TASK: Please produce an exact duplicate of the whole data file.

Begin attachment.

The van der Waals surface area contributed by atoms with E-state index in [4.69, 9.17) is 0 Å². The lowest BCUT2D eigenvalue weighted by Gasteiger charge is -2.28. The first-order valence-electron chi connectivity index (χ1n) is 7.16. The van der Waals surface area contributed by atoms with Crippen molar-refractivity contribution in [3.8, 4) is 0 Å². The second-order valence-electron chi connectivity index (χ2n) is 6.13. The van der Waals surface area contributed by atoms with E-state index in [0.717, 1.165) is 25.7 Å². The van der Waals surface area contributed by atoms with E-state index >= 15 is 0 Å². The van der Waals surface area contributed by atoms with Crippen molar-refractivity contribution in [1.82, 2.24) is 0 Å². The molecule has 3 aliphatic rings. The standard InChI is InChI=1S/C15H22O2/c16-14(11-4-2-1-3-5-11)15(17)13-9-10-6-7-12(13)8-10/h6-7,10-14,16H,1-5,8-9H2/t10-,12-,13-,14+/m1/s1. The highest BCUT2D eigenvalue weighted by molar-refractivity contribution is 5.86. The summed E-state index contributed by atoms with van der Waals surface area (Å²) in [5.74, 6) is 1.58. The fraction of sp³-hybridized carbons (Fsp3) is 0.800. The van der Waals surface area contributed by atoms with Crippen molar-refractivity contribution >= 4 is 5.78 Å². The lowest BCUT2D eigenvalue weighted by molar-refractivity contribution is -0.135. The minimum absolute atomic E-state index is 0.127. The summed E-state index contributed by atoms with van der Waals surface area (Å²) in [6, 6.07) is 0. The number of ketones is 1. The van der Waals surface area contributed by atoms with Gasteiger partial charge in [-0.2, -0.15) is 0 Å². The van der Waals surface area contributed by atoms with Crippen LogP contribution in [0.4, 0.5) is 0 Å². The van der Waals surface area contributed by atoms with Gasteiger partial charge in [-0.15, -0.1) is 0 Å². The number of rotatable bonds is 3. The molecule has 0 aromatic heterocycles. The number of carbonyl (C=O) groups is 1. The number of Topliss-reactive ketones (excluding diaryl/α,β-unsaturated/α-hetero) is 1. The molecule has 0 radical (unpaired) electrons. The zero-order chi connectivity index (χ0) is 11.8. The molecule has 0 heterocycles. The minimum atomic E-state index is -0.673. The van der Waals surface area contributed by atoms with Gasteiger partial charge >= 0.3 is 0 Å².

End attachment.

The van der Waals surface area contributed by atoms with E-state index in [4.69, 9.17) is 0 Å². The lowest BCUT2D eigenvalue weighted by Gasteiger charge is -2.28. The first-order valence-electron chi connectivity index (χ1n) is 7.16. The van der Waals surface area contributed by atoms with Crippen molar-refractivity contribution in [3.8, 4) is 0 Å². The second-order valence-electron chi connectivity index (χ2n) is 6.13. The van der Waals surface area contributed by atoms with E-state index in [0.717, 1.165) is 25.7 Å². The van der Waals surface area contributed by atoms with E-state index >= 15 is 0 Å². The van der Waals surface area contributed by atoms with Crippen molar-refractivity contribution in [1.82, 2.24) is 0 Å². The molecule has 3 aliphatic rings. The standard InChI is InChI=1S/C15H22O2/c16-14(11-4-2-1-3-5-11)15(17)13-9-10-6-7-12(13)8-10/h6-7,10-14,16H,1-5,8-9H2/t10-,12-,13-,14+/m1/s1. The highest BCUT2D eigenvalue weighted by molar-refractivity contribution is 5.86. The summed E-state index contributed by atoms with van der Waals surface area (Å²) in [5.74, 6) is 1.58. The fraction of sp³-hybridized carbons (Fsp3) is 0.800. The van der Waals surface area contributed by atoms with Crippen molar-refractivity contribution >= 4 is 5.78 Å². The lowest BCUT2D eigenvalue weighted by molar-refractivity contribution is -0.135. The minimum absolute atomic E-state index is 0.127. The summed E-state index contributed by atoms with van der Waals surface area (Å²) in [6, 6.07) is 0. The number of ketones is 1. The van der Waals surface area contributed by atoms with Gasteiger partial charge in [-0.2, -0.15) is 0 Å². The van der Waals surface area contributed by atoms with Crippen LogP contribution in [0.4, 0.5) is 0 Å². The van der Waals surface area contributed by atoms with Gasteiger partial charge in [-0.15, -0.1) is 0 Å². The number of rotatable bonds is 3. The molecule has 0 aromatic heterocycles. The number of carbonyl (C=O) groups is 1. The number of Topliss-reactive ketones (excluding diaryl/α,β-unsaturated/α-hetero) is 1. The molecule has 0 radical (unpaired) electrons. The zero-order chi connectivity index (χ0) is 11.8. The molecule has 0 heterocycles. The minimum atomic E-state index is -0.673. The van der Waals surface area contributed by atoms with Gasteiger partial charge >= 0.3 is 0 Å².